The Coalition For Disturbing Metaphorshalfshellvenus on April 11th, 2012 05:36 am (UTC)
It's amazing to wonder for so long how people could actually "know" that they're meant to be with someone, and then to actually have it happen.

If you're lucky enough that it does, It's a miracle that can't be explained!
Myrnamyrna_bird on April 11th, 2012 06:22 pm (UTC)
Thank you for sharing your sweet love story. :)
The Coalition For Disturbing Metaphorshalfshellvenus on April 11th, 2012 07:09 pm (UTC)
I'm glad you enjoyed it!

It's nice to know it make someone besides me happy. :)
Jemima Paulerjem0000000 on April 13th, 2012 06:48 am (UTC)
Awwww! I'm glad you found him. :)
The Coalition For Disturbing Metaphorshalfshellvenus on April 13th, 2012 07:11 am (UTC)
Me too! It's been 24 years now-- exactly 1/2 of my lifetime. :)
Jemima Paulerjem0000000 on April 15th, 2012 05:47 pm (UTC)
Congratulations!
whipchickwhipchick on April 16th, 2012 02:41 am (UTC)
I love how beautiful and simple this is - the style and structure totally serve the plot. Nice how you go through so many detours, and then poof! right there where you least expect it! And what a terrific story, too :)
The Coalition For Disturbing Metaphorshalfshellvenus on April 16th, 2012 04:03 am (UTC)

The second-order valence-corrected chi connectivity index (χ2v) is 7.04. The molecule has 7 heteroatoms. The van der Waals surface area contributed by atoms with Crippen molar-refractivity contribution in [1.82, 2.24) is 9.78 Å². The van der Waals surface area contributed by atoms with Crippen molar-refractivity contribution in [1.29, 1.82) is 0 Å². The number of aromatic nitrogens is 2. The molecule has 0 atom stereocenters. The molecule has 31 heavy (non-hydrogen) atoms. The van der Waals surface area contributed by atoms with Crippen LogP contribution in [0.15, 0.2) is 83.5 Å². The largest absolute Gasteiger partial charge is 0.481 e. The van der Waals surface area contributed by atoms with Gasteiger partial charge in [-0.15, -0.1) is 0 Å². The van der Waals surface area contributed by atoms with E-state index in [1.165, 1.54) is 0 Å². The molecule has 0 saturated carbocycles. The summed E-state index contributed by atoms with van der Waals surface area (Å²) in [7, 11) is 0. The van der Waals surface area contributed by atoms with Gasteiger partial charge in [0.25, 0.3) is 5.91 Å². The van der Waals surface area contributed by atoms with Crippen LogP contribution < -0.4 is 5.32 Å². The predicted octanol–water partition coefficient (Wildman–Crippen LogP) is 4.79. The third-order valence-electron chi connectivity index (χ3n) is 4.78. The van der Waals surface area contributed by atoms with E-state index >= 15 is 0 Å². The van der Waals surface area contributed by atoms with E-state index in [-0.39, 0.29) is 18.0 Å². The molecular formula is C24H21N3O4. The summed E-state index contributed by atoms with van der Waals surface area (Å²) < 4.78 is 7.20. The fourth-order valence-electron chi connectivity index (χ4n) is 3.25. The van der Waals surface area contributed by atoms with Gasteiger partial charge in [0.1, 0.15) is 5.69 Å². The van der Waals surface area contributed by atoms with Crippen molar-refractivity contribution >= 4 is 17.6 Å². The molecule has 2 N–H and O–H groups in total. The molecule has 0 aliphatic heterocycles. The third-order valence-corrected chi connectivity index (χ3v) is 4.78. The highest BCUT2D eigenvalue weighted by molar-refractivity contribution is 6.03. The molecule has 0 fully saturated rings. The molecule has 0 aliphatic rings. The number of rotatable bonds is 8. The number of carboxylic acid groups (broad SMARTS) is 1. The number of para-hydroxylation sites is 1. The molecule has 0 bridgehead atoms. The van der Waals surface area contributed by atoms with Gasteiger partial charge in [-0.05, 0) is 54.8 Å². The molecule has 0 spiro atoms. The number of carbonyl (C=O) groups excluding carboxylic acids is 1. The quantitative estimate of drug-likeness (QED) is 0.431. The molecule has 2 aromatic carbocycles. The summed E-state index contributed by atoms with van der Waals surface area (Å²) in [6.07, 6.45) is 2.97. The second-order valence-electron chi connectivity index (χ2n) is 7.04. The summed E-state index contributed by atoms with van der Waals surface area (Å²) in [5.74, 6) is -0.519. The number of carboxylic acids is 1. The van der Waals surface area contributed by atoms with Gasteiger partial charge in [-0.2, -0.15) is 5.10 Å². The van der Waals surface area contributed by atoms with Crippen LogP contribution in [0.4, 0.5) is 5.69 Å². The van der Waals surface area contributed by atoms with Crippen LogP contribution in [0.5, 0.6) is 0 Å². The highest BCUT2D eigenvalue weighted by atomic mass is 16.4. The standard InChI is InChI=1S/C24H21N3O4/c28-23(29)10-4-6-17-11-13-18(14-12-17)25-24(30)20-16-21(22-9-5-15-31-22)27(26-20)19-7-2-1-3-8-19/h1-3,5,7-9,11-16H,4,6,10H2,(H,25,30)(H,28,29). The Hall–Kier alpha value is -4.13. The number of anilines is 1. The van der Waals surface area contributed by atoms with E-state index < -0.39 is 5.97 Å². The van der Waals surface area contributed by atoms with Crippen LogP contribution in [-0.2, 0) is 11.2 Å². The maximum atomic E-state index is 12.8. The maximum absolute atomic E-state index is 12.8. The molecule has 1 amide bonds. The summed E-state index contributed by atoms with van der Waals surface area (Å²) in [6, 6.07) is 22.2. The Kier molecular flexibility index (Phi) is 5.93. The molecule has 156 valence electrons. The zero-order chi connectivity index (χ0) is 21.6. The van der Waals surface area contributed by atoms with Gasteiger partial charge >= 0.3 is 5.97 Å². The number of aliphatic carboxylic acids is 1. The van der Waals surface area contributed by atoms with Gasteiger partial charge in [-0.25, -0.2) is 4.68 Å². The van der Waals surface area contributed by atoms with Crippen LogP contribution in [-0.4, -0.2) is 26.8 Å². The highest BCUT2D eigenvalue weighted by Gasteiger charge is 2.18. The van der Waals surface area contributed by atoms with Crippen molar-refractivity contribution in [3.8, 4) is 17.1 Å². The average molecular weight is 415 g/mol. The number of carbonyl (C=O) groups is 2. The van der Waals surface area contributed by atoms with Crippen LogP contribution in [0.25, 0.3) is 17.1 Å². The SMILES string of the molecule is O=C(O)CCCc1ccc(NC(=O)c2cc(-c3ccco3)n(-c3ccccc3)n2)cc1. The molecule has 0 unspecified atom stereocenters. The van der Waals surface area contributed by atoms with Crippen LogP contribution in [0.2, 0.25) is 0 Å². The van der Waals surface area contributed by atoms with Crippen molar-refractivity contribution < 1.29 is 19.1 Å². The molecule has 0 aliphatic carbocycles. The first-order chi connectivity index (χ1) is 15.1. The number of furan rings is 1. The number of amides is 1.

I'm so glad you liked it!

The actual experience of it all seemed so frustratingly difficult at the time, and to have everything suddenly "click" was so different and so unexpected that it was hard to believe it was really happening!
whirlgig on April 16th, 2012 02:27 pm (UTC)
Beautiful! Makes my heart happy :) I love that you're never afraid to share something so personal, but you do it in such a beautiful style that it doesn't feel as though we are trespassing - reading your stories make me feel as though I'm having a conversation with an old friend who has invited me in for tea and toast. Just lovely.
The Coalition For Disturbing Metaphorshalfshellvenus on April 16th, 2012 04:56 pm (UTC)
Aw, what a lovely comment!

Unless the story calls for it, I don't like to make the reader uncomfortable, and since this one ultimately leads to such a happy occasion, this seemed the right approach.

Meeting my husband was the most amazing stroke of luck I've ever had, and it's still hard sometimes to believe that it's true!
the_day_setupthe_day_setup on April 16th, 2012 08:53 pm (UTC)
Your story parallels mine pretty darned closely until the age of, like, 18. I would develop brutal crushes that lasted years and were horrible torturous things that were never reciprocated.

At 18, in college, we diverge. I was so tired of never being in a romantic relationship; away from the dumb little corn town where I'd known the same 40 girls for almost 15 years, I went hogwild and tried basically everything that came my way. (I was even sort of your campus program director for a time, except that I only left one radio-station-related heartbreak in my wake.)